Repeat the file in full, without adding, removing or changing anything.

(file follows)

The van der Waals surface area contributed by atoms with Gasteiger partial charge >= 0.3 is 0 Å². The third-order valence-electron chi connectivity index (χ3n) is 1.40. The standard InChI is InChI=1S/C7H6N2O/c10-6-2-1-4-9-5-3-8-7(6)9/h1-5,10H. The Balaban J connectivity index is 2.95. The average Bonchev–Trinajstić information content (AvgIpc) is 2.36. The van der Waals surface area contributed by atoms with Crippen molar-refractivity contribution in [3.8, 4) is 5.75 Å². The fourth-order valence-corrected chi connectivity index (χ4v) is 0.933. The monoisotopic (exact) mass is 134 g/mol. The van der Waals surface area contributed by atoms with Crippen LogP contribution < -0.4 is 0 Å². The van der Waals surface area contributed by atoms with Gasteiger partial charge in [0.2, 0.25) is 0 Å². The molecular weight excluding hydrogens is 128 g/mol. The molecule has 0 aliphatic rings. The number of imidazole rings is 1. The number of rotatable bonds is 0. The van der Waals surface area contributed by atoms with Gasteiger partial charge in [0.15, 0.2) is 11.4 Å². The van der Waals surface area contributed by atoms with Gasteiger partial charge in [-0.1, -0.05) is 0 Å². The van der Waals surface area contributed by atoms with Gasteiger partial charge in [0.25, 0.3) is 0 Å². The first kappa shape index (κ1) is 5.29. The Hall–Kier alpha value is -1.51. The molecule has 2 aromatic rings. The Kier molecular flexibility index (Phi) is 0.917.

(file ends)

The van der Waals surface area contributed by atoms with Gasteiger partial charge >= 0.3 is 0 Å². The third-order valence-electron chi connectivity index (χ3n) is 1.40. The standard InChI is InChI=1S/C7H6N2O/c10-6-2-1-4-9-5-3-8-7(6)9/h1-5,10H. The Balaban J connectivity index is 2.95. The average Bonchev–Trinajstić information content (AvgIpc) is 2.36. The van der Waals surface area contributed by atoms with Crippen molar-refractivity contribution in [3.8, 4) is 5.75 Å². The fourth-order valence-corrected chi connectivity index (χ4v) is 0.933. The monoisotopic (exact) mass is 134 g/mol. The van der Waals surface area contributed by atoms with Crippen LogP contribution < -0.4 is 0 Å². The van der Waals surface area contributed by atoms with Gasteiger partial charge in [0.2, 0.25) is 0 Å². The molecular weight excluding hydrogens is 128 g/mol. The molecule has 0 aliphatic rings. The number of imidazole rings is 1. The number of rotatable bonds is 0. The van der Waals surface area contributed by atoms with Gasteiger partial charge in [0.15, 0.2) is 11.4 Å². The van der Waals surface area contributed by atoms with Gasteiger partial charge in [-0.1, -0.05) is 0 Å². The van der Waals surface area contributed by atoms with Gasteiger partial charge in [0.25, 0.3) is 0 Å². The first kappa shape index (κ1) is 5.29. The Hall–Kier alpha value is -1.51. The molecule has 2 aromatic rings. The Kier molecular flexibility index (Phi) is 0.917.